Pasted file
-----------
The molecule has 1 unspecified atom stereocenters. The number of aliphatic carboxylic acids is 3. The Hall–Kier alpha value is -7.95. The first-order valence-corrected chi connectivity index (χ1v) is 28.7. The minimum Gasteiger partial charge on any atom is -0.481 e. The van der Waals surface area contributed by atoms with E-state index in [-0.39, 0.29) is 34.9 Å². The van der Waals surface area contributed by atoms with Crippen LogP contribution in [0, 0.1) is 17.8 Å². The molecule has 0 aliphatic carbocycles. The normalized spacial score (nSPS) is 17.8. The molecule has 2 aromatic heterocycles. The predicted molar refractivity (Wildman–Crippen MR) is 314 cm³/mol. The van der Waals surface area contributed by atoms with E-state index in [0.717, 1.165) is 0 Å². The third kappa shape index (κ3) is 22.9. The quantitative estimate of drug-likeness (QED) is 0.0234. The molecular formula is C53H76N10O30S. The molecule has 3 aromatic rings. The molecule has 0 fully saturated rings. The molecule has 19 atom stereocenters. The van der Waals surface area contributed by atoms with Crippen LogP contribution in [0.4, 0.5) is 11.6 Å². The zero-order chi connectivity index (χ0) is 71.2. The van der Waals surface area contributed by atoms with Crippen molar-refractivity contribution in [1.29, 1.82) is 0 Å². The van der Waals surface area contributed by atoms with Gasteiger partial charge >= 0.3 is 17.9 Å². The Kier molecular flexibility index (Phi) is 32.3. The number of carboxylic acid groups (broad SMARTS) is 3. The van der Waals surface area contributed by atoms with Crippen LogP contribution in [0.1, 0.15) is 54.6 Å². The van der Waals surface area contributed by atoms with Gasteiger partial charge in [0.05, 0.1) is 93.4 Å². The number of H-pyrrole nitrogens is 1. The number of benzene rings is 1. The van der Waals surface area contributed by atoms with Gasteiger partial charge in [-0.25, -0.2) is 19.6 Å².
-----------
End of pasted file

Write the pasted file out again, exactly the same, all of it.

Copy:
The molecule has 1 unspecified atom stereocenters. The number of aliphatic carboxylic acids is 3. The Hall–Kier alpha value is -7.95. The first-order valence-corrected chi connectivity index (χ1v) is 28.7. The minimum Gasteiger partial charge on any atom is -0.481 e. The van der Waals surface area contributed by atoms with E-state index in [-0.39, 0.29) is 34.9 Å². The van der Waals surface area contributed by atoms with Crippen LogP contribution in [0, 0.1) is 17.8 Å². The molecule has 0 aliphatic carbocycles. The normalized spacial score (nSPS) is 17.8. The molecule has 2 aromatic heterocycles. The predicted molar refractivity (Wildman–Crippen MR) is 314 cm³/mol. The van der Waals surface area contributed by atoms with E-state index in [0.717, 1.165) is 0 Å². The third kappa shape index (κ3) is 22.9. The quantitative estimate of drug-likeness (QED) is 0.0234. The molecular formula is C53H76N10O30S. The molecule has 3 aromatic rings. The molecule has 0 fully saturated rings. The molecule has 19 atom stereocenters. The van der Waals surface area contributed by atoms with Crippen LogP contribution in [0.4, 0.5) is 11.6 Å². The zero-order chi connectivity index (χ0) is 71.2. The van der Waals surface area contributed by atoms with Crippen molar-refractivity contribution in [1.29, 1.82) is 0 Å². The van der Waals surface area contributed by atoms with Gasteiger partial charge >= 0.3 is 17.9 Å². The Kier molecular flexibility index (Phi) is 32.3. The number of carboxylic acid groups (broad SMARTS) is 3. The van der Waals surface area contributed by atoms with Crippen LogP contribution in [0.1, 0.15) is 54.6 Å². The van der Waals surface area contributed by atoms with Gasteiger partial charge in [0.05, 0.1) is 93.4 Å². The number of H-pyrrole nitrogens is 1. The number of benzene rings is 1. The van der Waals surface area contributed by atoms with Gasteiger partial charge in [-0.25, -0.2) is 19.6 Å².